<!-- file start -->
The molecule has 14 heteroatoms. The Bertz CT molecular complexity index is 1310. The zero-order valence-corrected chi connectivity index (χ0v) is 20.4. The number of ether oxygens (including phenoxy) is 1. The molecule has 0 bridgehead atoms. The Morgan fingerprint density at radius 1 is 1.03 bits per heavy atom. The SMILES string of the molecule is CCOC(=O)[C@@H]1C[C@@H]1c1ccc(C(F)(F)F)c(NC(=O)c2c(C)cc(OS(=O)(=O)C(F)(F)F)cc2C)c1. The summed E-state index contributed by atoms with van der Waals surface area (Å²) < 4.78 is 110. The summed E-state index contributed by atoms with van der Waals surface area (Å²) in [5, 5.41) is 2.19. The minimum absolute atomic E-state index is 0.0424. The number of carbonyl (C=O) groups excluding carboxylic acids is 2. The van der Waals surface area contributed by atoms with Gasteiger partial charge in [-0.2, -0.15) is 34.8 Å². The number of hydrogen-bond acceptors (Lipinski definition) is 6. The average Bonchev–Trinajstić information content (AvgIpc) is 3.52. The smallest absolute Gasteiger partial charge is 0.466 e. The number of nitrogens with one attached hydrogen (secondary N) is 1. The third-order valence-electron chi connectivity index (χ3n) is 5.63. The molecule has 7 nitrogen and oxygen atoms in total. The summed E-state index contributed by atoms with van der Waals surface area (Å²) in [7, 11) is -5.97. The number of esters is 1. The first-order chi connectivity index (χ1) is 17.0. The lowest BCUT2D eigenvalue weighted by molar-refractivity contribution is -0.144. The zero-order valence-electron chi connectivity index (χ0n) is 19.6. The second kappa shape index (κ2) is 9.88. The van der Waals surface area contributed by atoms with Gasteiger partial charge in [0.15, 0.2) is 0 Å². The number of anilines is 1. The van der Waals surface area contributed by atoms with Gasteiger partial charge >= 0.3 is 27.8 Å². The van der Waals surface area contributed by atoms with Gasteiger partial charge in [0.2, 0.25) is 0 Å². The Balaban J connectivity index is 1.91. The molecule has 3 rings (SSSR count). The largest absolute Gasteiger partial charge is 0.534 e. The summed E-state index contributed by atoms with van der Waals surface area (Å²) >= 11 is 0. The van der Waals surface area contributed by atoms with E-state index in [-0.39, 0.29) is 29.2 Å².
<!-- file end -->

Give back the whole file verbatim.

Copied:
The molecule has 14 heteroatoms. The Bertz CT molecular complexity index is 1310. The zero-order valence-corrected chi connectivity index (χ0v) is 20.4. The number of ether oxygens (including phenoxy) is 1. The molecule has 0 bridgehead atoms. The Morgan fingerprint density at radius 1 is 1.03 bits per heavy atom. The SMILES string of the molecule is CCOC(=O)[C@@H]1C[C@@H]1c1ccc(C(F)(F)F)c(NC(=O)c2c(C)cc(OS(=O)(=O)C(F)(F)F)cc2C)c1. The summed E-state index contributed by atoms with van der Waals surface area (Å²) < 4.78 is 110. The summed E-state index contributed by atoms with van der Waals surface area (Å²) in [5, 5.41) is 2.19. The minimum absolute atomic E-state index is 0.0424. The number of carbonyl (C=O) groups excluding carboxylic acids is 2. The van der Waals surface area contributed by atoms with Gasteiger partial charge in [-0.2, -0.15) is 34.8 Å². The number of hydrogen-bond acceptors (Lipinski definition) is 6. The average Bonchev–Trinajstić information content (AvgIpc) is 3.52. The smallest absolute Gasteiger partial charge is 0.466 e. The number of nitrogens with one attached hydrogen (secondary N) is 1. The third-order valence-electron chi connectivity index (χ3n) is 5.63. The molecule has 7 nitrogen and oxygen atoms in total. The summed E-state index contributed by atoms with van der Waals surface area (Å²) in [7, 11) is -5.97. The number of esters is 1. The first-order chi connectivity index (χ1) is 17.0. The lowest BCUT2D eigenvalue weighted by molar-refractivity contribution is -0.144. The zero-order valence-electron chi connectivity index (χ0n) is 19.6. The second kappa shape index (κ2) is 9.88. The van der Waals surface area contributed by atoms with Gasteiger partial charge in [0.15, 0.2) is 0 Å². The number of anilines is 1. The van der Waals surface area contributed by atoms with Gasteiger partial charge >= 0.3 is 27.8 Å². The van der Waals surface area contributed by atoms with Gasteiger partial charge in [0.2, 0.25) is 0 Å². The Balaban J connectivity index is 1.91. The molecule has 3 rings (SSSR count). The largest absolute Gasteiger partial charge is 0.534 e. The summed E-state index contributed by atoms with van der Waals surface area (Å²) >= 11 is 0. The van der Waals surface area contributed by atoms with E-state index in [-0.39, 0.29) is 29.2 Å².